“Obviously the most glaring contrast in findings are for costs, which is not surprising but nevertheless demonstrates once more that you don’t have to spend what the U.S. spends on health to achieve outcomes that are at least as good as here,” said HICOR Co-Director Dr. Gary Lyman. He was not involved in this study but frequently studies the high cost of health care and its impact.
Lyman noted that the Western Washington data was derived from those privately insured. It does not include outcomes or costs for U.S. patients who were uninsured, on Medicare without supplemental coverage or had lower-quality coverage. “Care and outcomes for the uninsured, Medicaid and junk policies would likely demonstrate quite substantial differences reflecting limited access to care, poor quality and poor outcomes,” he said.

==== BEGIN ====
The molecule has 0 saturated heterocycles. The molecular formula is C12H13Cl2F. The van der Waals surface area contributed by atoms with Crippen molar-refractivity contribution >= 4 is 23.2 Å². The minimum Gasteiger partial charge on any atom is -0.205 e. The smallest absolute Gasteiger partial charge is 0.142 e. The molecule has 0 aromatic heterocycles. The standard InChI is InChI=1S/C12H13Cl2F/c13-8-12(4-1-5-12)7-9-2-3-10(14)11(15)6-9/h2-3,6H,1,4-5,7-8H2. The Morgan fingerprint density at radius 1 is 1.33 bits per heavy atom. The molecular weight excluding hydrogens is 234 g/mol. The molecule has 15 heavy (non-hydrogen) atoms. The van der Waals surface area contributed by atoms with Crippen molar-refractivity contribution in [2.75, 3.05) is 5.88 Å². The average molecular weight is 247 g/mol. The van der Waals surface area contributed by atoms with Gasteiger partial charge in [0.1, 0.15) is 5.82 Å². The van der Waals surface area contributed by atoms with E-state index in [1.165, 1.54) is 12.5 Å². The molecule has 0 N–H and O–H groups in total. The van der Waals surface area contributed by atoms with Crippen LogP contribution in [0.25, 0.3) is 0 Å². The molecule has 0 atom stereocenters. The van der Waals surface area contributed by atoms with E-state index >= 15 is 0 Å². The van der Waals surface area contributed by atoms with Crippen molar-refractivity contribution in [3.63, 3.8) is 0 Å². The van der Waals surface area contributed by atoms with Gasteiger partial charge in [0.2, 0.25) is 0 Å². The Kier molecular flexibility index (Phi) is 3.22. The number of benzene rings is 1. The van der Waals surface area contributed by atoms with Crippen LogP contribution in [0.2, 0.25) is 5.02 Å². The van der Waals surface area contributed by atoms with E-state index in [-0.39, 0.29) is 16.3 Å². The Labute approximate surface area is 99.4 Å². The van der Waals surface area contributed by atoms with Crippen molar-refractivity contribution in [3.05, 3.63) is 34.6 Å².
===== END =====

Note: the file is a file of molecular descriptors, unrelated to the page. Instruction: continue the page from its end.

Dr. Dan Le of the BC Cancer Agency and a co-author of the study said it provides evidence that similar outcomes are possible despite differences in health care costs. However, he noted that the study was limited to a single condition and very specific populations. “One should be cautious,” he said, “in extrapolating the results of this study for all cancer care in Canada and the United States.”
This research was conducted with institutional support for the investigators; no additional funding was obtained.
Sabin Russell is a staff writer at Fred Hutchinson Cancer Research Center. For two decades he covered medical science, global health and health care economics for the San Francisco Chronicle, and wrote extensively about infectious diseases, including HIV/AIDS. He was a Knight Science Journalism Fellow at MIT, and a freelance writer for the New York Times and Health Affairs. Reach him at firstname.lastname@example.org.